That’s how Morgan Herrell’s cliff’s-edge shredding sounds as he launches into the opening lines of “Flying Dream”—“I had a dream I left my body / At the top of a hill and went flying / Out into nothing / Out over everything.” Arguably the album’s poppiest pop punk song, “The Chord” is the perfect bummer summer track, with a ‘90s radio rock rumble and lyrics like “It was great and it was fun / Running in the grass in the setting sun / But I’ll never smile again.” The track closes with a big, fat classic rock power-chord that would seem cheesy in almost any other context, but it’s the perfect punchline to “The Chord”’s nihilistic outburst. Power-poppy closer “Eddie Vedder vs. Jack the Ripper” lets chiming melodies and a repeated “come on now” chorus carry the record’s final moments into a blindingly bright oblivion: “We came this far and we can’t turn back now.”

A Thousand Surfaces is a profoundly physical record. When I say that it hits, I mean it almost literally. When I hear the combustible opener “The Quark” fall into the full-band scream and pummeling drums that kick off “Sign of the Dune,” I can feel myself absorbing the shock—as if, suddenly, my whole body is one big muscle. The physicality only ramps up, especially lyrically. “The knife broke the skin / I pulled it out and pushed it in again,” Herrell sings on “Thenar Space,” before repeating that delirious chorus: “Your body’s disgusting / A sick and vile thing / Haven’t you learned anything?” When your relationship to your body ranges from fraught to downright antagonistic, appeals to get you to appreciate it—no matter how well-intentioned—fall flat. Sometimes there’s solace in hearing someone say “You’re right, you are disgusting and horrifying—everyone is.” The physical form is the attacker, the victim and the weapon all at once. On most of these tracks, the body is an inescapable burden, and the closest thing to a way out is to use it to make as much noise as possible.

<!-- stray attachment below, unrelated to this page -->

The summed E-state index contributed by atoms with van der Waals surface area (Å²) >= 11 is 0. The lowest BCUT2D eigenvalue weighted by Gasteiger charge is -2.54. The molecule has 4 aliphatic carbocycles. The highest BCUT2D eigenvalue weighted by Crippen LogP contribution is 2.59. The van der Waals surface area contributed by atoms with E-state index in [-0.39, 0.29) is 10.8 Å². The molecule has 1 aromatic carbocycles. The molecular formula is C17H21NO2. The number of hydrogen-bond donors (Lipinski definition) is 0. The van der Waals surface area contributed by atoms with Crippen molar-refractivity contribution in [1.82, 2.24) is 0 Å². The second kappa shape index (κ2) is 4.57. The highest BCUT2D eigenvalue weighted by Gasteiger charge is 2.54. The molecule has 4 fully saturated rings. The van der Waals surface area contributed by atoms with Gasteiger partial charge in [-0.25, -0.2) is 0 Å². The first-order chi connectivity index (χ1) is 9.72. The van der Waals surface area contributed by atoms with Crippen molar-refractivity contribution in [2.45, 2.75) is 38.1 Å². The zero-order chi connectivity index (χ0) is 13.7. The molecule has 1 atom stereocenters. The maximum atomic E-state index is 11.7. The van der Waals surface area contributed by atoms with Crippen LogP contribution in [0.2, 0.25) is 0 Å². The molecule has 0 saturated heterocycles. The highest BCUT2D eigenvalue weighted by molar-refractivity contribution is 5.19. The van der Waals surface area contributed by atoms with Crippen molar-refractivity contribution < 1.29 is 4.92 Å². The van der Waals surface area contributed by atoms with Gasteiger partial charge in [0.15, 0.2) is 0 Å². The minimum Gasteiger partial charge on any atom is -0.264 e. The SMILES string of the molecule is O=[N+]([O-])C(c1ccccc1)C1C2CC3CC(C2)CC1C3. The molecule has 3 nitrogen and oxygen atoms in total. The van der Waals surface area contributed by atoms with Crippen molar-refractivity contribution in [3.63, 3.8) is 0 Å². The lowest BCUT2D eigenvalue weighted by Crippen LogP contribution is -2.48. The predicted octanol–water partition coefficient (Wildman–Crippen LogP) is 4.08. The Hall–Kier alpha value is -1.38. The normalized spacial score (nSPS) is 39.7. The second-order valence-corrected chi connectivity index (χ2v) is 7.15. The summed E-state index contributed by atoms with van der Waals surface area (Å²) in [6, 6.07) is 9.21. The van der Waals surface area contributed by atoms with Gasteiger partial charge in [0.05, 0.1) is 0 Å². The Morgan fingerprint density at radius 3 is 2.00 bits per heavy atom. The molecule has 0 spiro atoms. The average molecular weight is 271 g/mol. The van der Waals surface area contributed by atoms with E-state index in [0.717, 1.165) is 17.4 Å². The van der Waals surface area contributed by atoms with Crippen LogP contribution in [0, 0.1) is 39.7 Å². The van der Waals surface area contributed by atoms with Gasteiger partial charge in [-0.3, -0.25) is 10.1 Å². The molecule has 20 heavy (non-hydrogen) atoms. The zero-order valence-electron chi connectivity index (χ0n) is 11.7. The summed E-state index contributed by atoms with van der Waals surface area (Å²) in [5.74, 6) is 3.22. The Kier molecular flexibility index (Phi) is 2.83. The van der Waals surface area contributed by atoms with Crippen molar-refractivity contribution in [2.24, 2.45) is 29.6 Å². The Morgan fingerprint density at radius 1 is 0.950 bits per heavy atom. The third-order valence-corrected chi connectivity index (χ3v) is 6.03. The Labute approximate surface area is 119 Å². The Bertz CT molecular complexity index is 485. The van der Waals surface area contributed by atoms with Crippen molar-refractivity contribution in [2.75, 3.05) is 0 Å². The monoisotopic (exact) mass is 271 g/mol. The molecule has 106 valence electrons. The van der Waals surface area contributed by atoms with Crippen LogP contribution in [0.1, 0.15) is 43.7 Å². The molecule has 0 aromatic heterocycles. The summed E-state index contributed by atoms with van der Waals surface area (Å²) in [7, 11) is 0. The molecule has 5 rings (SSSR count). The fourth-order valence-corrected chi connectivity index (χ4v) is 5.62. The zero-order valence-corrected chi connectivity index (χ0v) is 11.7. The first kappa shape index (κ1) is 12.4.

Hard Girls packed A Thousand Surfaces with shit-outta-luck songs about people who’ve accepted the cycle of disappointing others and being disappointed right back, often deep in the throes of addiction. “You said it’s all good when it’s mostly bad / The only thing left is that I ain’t dead yet,” Herrell sings on the Van Morrison-referencing “Die Slow.” While all other returns are diminishing, humor remains like the bones that have sloughed off the rotting flesh of their corpse, as he smirks, “Momma I’m taking drugs again.”

It feels odd to talk about how downright funny this downer record is, but there’s a strange goofiness in almost all of its most interactive and resonant moments. I can’t not be charmed by Herrell barking “When you were born, you came out a baby / And I came out a fully-formed lady” over the hammering guitar chords of “Sign of the Dune.” The song “Deep Gulch” is pretty fucking devastating if you really think about it, but Herrell’s delivery of the album’s denser and most jester-ass lyrical passages is hilarious: “What did you mean when you said I’m obscene? / I don’t think you know what I’m all about / I’ve got 10 fingertips pinching lips that sink ships / And when they tickle you it’s like they’re sucking dick.” It’s all a joke! It’s funny because it has to be, and when there’s nothing left to say, the jammy guitar-soloing outro does the talking.

A Thousand Surfaces is not “life-affirming” in the way that most albums that are described as “life-affirming” tend to be, but it is an album that reminds you that you’re alive, whether you like it or not, and you might as well keep it that way. Either there are no experts on living, or any of us could be one. “I’ve been doing this for years / Ever since I was born and breathed in the atmosphere.” Existence is coincidental and habitual, we might as well move on with the plan.

Grace Robins-Somerville is a writer from Brooklyn, New York, currently based in Wilmington, North Carolina. She is pursuing an MFA in Creative Nonfiction Writing from University of North Carolina, Wilmington. Her work has appeared in The Alternative, Merry-Go-Round Magazine, Post-Trash, Swim Into The Sound and her “mostly about music” newsletter, Our Band Could Be Your Wife.

Inline Feedbacks
View all comments
Share Tweet Submit Pin